Author Topic: Another Step Forward  (Read 70579 times)

DaveRoot

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Re: Another Step Forward
« Reply #15 on: July 16, 2008, 07:10:41 PM »
Here's a thought!  Consider tweaking FCB so that a variety of games can be played with it!

For example, display a photo of a knot and the player tries to diagram the knot in the shortest time.  On the "easy" level you could display a photo of a knot as well as a diagram of the knot, and the player tries to find and fix the errors in the diagram.

If you can get some basic animation to work, you could show an ant crawling along the rope in a diagram of a knot.  The diagram contains a number of erroneous crossings, and the player tries to fix the crossings before the ant reaches them so that the ant follows an unbroken path from start to finish.

Might stimulate some interest in knotting for the kiddos!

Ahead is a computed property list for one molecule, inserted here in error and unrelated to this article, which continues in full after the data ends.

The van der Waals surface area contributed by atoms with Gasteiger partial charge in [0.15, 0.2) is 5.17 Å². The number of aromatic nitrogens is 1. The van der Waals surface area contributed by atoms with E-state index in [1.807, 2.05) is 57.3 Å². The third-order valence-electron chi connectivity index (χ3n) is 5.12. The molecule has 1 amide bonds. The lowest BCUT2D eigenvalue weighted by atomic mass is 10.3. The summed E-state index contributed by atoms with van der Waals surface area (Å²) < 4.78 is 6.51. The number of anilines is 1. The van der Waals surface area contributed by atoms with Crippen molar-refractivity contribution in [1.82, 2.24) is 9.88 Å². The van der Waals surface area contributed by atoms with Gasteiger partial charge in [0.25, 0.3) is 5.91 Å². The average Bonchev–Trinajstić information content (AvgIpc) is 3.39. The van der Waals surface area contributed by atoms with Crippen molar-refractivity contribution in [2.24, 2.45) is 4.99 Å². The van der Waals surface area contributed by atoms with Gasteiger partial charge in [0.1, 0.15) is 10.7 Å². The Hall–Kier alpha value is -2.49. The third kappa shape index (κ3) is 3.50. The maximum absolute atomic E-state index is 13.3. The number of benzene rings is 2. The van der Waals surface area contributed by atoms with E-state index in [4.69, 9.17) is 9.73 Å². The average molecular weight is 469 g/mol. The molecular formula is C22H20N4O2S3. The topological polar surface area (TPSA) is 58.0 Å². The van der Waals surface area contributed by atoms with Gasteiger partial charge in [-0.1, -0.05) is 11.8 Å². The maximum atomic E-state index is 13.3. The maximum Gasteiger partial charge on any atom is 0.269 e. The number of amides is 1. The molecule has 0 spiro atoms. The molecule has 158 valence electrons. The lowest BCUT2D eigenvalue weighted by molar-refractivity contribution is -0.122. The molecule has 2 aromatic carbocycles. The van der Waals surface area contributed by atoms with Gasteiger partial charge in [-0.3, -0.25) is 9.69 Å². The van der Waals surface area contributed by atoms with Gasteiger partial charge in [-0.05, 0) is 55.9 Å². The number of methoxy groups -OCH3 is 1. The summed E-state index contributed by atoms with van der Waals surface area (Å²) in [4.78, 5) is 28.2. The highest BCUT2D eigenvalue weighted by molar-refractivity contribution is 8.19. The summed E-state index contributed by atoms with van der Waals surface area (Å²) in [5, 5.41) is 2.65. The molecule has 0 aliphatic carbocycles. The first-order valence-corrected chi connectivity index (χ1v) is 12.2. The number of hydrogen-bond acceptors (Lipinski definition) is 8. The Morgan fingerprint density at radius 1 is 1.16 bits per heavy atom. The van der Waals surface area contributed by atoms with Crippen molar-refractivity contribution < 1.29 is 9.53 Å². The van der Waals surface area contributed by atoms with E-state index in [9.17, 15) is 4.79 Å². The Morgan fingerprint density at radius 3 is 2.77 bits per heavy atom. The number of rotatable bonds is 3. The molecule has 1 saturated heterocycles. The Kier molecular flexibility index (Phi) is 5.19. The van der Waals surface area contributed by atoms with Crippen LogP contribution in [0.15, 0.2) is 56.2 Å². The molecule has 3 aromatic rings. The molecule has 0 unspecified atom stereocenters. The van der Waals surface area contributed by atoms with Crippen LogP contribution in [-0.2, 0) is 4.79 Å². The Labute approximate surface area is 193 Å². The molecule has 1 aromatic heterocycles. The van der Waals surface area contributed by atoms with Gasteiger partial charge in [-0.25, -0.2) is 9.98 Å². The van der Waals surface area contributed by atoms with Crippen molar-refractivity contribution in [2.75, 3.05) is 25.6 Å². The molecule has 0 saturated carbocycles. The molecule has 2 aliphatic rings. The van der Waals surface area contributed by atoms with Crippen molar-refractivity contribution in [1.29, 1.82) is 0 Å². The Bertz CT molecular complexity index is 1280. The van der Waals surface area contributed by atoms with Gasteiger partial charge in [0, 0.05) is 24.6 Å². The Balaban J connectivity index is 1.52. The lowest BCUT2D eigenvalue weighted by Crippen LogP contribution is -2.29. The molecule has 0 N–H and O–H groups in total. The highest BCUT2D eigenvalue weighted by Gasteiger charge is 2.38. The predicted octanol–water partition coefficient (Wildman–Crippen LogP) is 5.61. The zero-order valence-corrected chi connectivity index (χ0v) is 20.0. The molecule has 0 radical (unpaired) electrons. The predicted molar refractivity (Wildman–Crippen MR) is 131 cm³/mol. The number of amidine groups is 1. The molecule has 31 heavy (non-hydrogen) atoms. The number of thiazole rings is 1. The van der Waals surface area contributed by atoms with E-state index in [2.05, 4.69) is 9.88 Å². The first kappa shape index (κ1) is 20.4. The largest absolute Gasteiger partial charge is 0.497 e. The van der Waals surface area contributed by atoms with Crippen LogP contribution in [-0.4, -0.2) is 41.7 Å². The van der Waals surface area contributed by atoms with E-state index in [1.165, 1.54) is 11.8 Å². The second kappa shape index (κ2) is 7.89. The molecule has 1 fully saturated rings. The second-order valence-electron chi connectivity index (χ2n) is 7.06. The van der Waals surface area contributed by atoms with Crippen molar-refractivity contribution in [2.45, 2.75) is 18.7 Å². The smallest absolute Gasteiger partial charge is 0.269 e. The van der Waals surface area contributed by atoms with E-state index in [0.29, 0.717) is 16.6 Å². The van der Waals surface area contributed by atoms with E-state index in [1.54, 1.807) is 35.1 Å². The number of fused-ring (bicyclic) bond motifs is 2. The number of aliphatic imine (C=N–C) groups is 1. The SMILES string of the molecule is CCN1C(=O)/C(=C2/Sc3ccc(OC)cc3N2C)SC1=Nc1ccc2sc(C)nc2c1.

Dave

DaveRoot

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Re: Another Step Forward
« Reply #16 on: July 18, 2008, 04:47:10 PM »

SS369

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Re: Another Step Forward
« Reply #17 on: July 19, 2008, 12:56:59 PM »
Adding an "Undo" function would be a delightful boon to me, since I am impatient and subject to impetuous button pushing.
Once that is added to the program I will use is a bit more often.
S

DerekSmith

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Re: Another Step Forward
« Reply #18 on: July 25, 2008, 04:17:37 PM »
Well, there is a new 'kid' on the block and his wonderful KnotTyer3D program has blown away FCB42.

It includes an ultra simple click to draw utility, creates a small text based KT3 file for transfer, but most importantly, it renders the knot in 3D and even shows the knot 'growing' and then you can spin the knot around to view it from any perspective, above, below, end on etc etc.

This is an amazing little utility, it's free and if you have Win 2000 or XP then it is a very small download that runs without any need for messy 'Installation'.

Get the program and a load of sample diagrams here http://www.abbott.demon.co.uk/knottyer3d.html

From nothing to two programs and 3D animation in just a few short months - amazing.

Derek

TheTreeSpyder

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Re: Another Step Forward